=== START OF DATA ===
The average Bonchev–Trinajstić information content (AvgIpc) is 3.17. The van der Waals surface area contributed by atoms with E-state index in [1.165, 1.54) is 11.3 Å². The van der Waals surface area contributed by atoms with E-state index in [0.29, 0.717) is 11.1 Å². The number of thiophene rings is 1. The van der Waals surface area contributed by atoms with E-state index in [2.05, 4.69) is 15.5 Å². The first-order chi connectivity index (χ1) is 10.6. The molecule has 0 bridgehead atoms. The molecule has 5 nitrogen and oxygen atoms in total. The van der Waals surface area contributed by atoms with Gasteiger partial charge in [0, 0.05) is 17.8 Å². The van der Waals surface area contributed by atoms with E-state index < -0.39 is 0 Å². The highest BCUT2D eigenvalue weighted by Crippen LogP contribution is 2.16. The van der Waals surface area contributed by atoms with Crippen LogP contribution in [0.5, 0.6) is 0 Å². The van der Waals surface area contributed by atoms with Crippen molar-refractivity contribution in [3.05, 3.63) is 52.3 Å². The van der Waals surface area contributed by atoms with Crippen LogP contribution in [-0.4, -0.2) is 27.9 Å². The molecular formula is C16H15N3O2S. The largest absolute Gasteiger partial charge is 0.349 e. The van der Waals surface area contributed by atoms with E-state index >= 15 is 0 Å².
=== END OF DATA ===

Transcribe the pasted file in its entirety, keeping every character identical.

The average Bonchev–Trinajstić information content (AvgIpc) is 3.17. The van der Waals surface area contributed by atoms with E-state index in [1.165, 1.54) is 11.3 Å². The van der Waals surface area contributed by atoms with E-state index in [0.29, 0.717) is 11.1 Å². The number of thiophene rings is 1. The van der Waals surface area contributed by atoms with E-state index in [2.05, 4.69) is 15.5 Å². The first-order chi connectivity index (χ1) is 10.6. The molecule has 0 bridgehead atoms. The molecule has 5 nitrogen and oxygen atoms in total. The van der Waals surface area contributed by atoms with Gasteiger partial charge in [0, 0.05) is 17.8 Å². The van der Waals surface area contributed by atoms with E-state index < -0.39 is 0 Å². The highest BCUT2D eigenvalue weighted by Crippen LogP contribution is 2.16. The van der Waals surface area contributed by atoms with Crippen LogP contribution in [0.5, 0.6) is 0 Å². The van der Waals surface area contributed by atoms with Crippen molar-refractivity contribution in [3.05, 3.63) is 52.3 Å². The van der Waals surface area contributed by atoms with Crippen LogP contribution in [-0.4, -0.2) is 27.9 Å². The molecular formula is C16H15N3O2S. The largest absolute Gasteiger partial charge is 0.349 e. The van der Waals surface area contributed by atoms with E-state index >= 15 is 0 Å².